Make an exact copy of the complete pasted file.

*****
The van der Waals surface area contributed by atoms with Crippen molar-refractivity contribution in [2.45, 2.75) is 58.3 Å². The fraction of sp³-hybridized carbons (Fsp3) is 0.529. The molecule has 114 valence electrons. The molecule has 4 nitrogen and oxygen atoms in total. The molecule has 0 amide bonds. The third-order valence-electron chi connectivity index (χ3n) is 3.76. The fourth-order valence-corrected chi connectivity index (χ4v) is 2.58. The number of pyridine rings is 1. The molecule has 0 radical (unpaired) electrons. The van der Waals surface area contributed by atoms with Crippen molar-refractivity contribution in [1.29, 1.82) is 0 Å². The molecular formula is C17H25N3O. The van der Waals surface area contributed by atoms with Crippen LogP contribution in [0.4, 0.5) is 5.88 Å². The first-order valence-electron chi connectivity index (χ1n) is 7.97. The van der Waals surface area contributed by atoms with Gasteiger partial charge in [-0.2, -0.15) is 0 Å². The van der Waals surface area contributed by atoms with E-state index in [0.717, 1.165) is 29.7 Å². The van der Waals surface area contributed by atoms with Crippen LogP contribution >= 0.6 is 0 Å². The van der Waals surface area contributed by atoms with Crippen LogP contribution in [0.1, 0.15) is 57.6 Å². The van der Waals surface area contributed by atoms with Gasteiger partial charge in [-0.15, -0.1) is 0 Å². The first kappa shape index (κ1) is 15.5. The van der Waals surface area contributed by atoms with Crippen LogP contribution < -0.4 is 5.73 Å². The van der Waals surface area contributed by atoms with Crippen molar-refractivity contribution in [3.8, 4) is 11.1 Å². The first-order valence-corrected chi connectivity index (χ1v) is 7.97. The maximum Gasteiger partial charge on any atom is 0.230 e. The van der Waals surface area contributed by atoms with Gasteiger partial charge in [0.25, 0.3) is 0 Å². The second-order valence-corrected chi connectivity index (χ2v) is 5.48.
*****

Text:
The van der Waals surface area contributed by atoms with Crippen molar-refractivity contribution in [2.45, 2.75) is 58.3 Å². The fraction of sp³-hybridized carbons (Fsp3) is 0.529. The molecule has 114 valence electrons. The molecule has 4 nitrogen and oxygen atoms in total. The molecule has 0 amide bonds. The third-order valence-electron chi connectivity index (χ3n) is 3.76. The fourth-order valence-corrected chi connectivity index (χ4v) is 2.58. The number of pyridine rings is 1. The molecule has 0 radical (unpaired) electrons. The van der Waals surface area contributed by atoms with Crippen molar-refractivity contribution in [1.29, 1.82) is 0 Å². The molecular formula is C17H25N3O. The van der Waals surface area contributed by atoms with Crippen LogP contribution in [0.4, 0.5) is 5.88 Å². The first-order valence-electron chi connectivity index (χ1n) is 7.97. The van der Waals surface area contributed by atoms with Gasteiger partial charge in [-0.2, -0.15) is 0 Å². The van der Waals surface area contributed by atoms with E-state index in [0.717, 1.165) is 29.7 Å². The van der Waals surface area contributed by atoms with Crippen LogP contribution >= 0.6 is 0 Å². The van der Waals surface area contributed by atoms with Crippen LogP contribution in [0.1, 0.15) is 57.6 Å². The van der Waals surface area contributed by atoms with Gasteiger partial charge in [-0.15, -0.1) is 0 Å². The first kappa shape index (κ1) is 15.5. The van der Waals surface area contributed by atoms with Crippen LogP contribution < -0.4 is 5.73 Å². The van der Waals surface area contributed by atoms with Crippen molar-refractivity contribution in [3.8, 4) is 11.1 Å². The first-order valence-corrected chi connectivity index (χ1v) is 7.97. The maximum Gasteiger partial charge on any atom is 0.230 e. The van der Waals surface area contributed by atoms with Gasteiger partial charge in [0.25, 0.3) is 0 Å². The second-order valence-corrected chi connectivity index (χ2v) is 5.48.